Don't Feed Your Cat Alongside Other Pets

Activate Their Prey Drive

Although your cat may live harmoniously in your home with your other pets, eating is a vulnerable cat for your cat. Bear in mind that pet cats are solitary hunters and killers. They want to hunt and eat alone. Likewise, they are also prey, and they will do best if hidden from any signs of tension or weakness.

You may be unintentionally depriving your cat of being a cat by putting down that bowl full of kibble every morning and night. Leaving a row of bowls for your two or more cats might be causing more harm to them than you know. Veterinarians say that the stress caused by the environment plays on a feline's health and wellness. An anxious cat is in danger of obesity, scarf and barf events, skin conditions, and even urinary system infections.

Don't Overfeed Your Cat

Don't Overfeed Your Cat

The most common error pet owners make when feeding their cats is over-feeding. Obesity is the most common dietary condition seen in cats.

Although an overweight feline may look charming, obesity is connected with health issues like diabetes, arthritis, and urinary tract infections. Cats may experience something similar to that extremely human disease, metabolic syndrome.

And it is not that we deliberately give our cats more food than they need; our cats are more inactive now than when they were barn cats. They're lazy bones now; their nutrition requirements are lower, so overfeeding is so easy these days.

Knowing this, how much food does your cat need? Suggestions range between 24 to 35 calories a day per pound to keep cats at a healthy weight. However, most of us don't know how calories translate to food, so I urge pet parents to seek their veterinarian's to help establish their cat's body condition score and feeding routines.

Don't Make Your Cat Eat Solely Dry Food

Don't Overfeed Your Cat

Today's residential tabby came from desert-dwelling forefathers, a heritage that undoubtedly left our fuzzy felines with their grace, agility, and low thirst drive.

We know that a cat's sensitivity to thirst is weaker than that of dogs. They do not willingly drink water as a dog would. And because cats typically produce concentrated pee, we're setting them up for urinary tract problems when their diet is low in liquids.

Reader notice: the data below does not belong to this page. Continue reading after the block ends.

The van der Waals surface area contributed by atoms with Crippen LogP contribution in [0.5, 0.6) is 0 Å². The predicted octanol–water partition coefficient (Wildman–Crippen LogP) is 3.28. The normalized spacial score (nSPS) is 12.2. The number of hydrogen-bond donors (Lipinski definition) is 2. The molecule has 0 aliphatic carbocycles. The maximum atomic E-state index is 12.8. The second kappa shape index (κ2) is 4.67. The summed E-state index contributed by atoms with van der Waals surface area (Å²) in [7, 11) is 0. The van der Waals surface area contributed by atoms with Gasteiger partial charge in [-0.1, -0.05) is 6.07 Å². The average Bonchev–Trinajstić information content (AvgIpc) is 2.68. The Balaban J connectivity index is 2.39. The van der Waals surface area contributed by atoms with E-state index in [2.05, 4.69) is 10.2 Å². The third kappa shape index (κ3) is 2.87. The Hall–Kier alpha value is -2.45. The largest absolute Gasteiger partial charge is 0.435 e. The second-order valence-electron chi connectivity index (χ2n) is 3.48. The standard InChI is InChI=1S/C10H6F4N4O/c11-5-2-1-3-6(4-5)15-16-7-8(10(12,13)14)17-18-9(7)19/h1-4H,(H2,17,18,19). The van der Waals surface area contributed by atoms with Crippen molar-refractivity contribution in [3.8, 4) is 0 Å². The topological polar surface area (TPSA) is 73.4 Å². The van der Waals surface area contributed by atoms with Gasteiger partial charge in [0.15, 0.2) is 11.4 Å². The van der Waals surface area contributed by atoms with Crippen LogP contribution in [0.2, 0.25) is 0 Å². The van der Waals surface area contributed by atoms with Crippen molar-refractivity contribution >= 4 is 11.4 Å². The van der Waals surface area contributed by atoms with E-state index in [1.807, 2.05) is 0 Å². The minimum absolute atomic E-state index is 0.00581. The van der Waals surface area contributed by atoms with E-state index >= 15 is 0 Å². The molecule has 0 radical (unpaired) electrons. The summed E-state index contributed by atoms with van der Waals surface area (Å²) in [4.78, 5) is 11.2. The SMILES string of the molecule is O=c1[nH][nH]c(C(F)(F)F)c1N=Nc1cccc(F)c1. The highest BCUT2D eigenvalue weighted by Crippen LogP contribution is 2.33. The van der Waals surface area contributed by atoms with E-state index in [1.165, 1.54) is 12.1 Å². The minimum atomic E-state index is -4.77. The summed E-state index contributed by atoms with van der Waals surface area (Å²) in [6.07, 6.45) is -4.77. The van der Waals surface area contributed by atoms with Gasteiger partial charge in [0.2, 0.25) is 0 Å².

When cats have urinary issues, the suggestion is to get them on a water-rich diet. But prevention, as the adage goes, is always better than cure, right? Why not exercise preventive nourishment by feeding them moisture-rich canned food before they wind up with urinary tract infections?

Cats are made to get their water with their food; although mice, a stray feline's typical food, is around 70% water and tinned food about 78%, dry food is between 5% -10% water. That's why canned food does better in keeping your cat well-hydrated.

Give Your Cat More Water

Give Your Cat More Water

Water is essential. Water makes up 60% to 70% of an adult cat's body weight. A significant water deficiency can have critical repercussions for pets, causing severe health problems or death.

And although wet food can go much towards meeting your feline friend's water needs, a cat must also have a lot of water sources available inside the home. Pay attention to where the cat likes to stay and make sure that water is available for them in that area. Some cats like to drink running water, so you can buy water fountains.

Last Words

Last Words

The number 1 cause of death in cats remains euthanasia; the cause of euthanasia is cats being surrendered to sanctuaries, predominately due to behavioral problems. Giving cat's the opportunity to practice their natural feeding behaviors in residence is a great start to curb unwanted behaviors.

A cat's "seeking circuit" mentality is to hunt for food, play with it, "kill" it and eat it afterward. Throughout this circuit, the brain releases dopamine, which heightens a cat's stimulation and activates a sense of joyful anticipation compensated by finding and eating the searched food.

Felines spend 60% to 80%of their waking hours seeking prey. We rob our indoor cats of their natural demand to hunt and capture their target by feeding them in bowls.

How do you feed your cats? What do you think about these suggestions on how to feed your cats?